Illustration by John Tenniel

 
 

…”And if he left off dreaming about you, where do you suppose you’d be?’¹

‘Where I am now, of course,’ said Alice.

‘Not you!’ Tweedledee retorted contemptuously. ‘You’d be nowhere. Why, you’re only a sort of thing in his dream!’

‘If that there King was to wake,’ added Tweedledum, ‘you’d go out— bang!—just like a candle!”

Lewis Carroll
Through the Looking-glass
Chapter IV
Tweedledum and Tweedledee

 
 

Jorge Luis Borges

 
 

1.  Jorge Luis Borges quoted that line at the beginning of The Circular Ruins, a story about a magician who dreams himself a child, “limb by limb and feature by feature, in a thousand and one secret nights”.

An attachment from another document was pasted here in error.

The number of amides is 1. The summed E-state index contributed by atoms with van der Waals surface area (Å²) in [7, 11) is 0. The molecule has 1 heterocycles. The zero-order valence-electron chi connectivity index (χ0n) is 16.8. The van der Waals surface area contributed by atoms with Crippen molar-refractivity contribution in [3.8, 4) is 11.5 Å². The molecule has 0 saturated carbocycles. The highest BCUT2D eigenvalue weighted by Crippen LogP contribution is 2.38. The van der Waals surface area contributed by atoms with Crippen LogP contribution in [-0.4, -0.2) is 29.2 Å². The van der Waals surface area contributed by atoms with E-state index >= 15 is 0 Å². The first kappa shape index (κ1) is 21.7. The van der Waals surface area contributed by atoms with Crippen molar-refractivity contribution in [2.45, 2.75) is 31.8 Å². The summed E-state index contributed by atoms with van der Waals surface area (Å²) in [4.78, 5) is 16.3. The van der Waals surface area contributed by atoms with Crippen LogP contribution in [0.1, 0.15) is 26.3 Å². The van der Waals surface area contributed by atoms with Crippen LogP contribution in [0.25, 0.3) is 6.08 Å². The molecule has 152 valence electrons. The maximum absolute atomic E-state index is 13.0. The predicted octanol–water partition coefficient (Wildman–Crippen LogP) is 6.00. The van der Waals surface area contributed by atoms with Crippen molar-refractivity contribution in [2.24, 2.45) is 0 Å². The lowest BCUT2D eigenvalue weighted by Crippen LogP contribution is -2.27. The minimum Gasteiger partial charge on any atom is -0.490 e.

Tender or Mischievous

Albrecht Durer, Young Hare

 
 

Vincent Van Gogh, Field with Two Rabbits

 
 

Drawing from original manuscript of Alice in Wonderland illustrated by Lewis Carroll

 
 

John Tenniel, White Rabbit

 
 

Illustration by Arthur Rackham

 
 

Salvador Dalí, Down the Rabbit Hole

 
 

Norman Rockwell

 
 

According to Arthur Paul, the designer of the playboy logo, he chose the rabbit because of its “humorous sexual connotation” and also because the representation was “frisky and playful”. The playboy logo is undoubtedly mischievous in its nature.

 
 

Robert Crumb’s drawing

 
 

Andy Warhol

 
 

Boy-By-The-Sea1Terence Koh, Boy by the Sea (2008)

 
 

Jeff Koons

 
 

Illustration by Han Hoogerbrugge

 
 

Chuck Jones and Bugs Bunny

 
 

Rabbits (David Lynch,2002)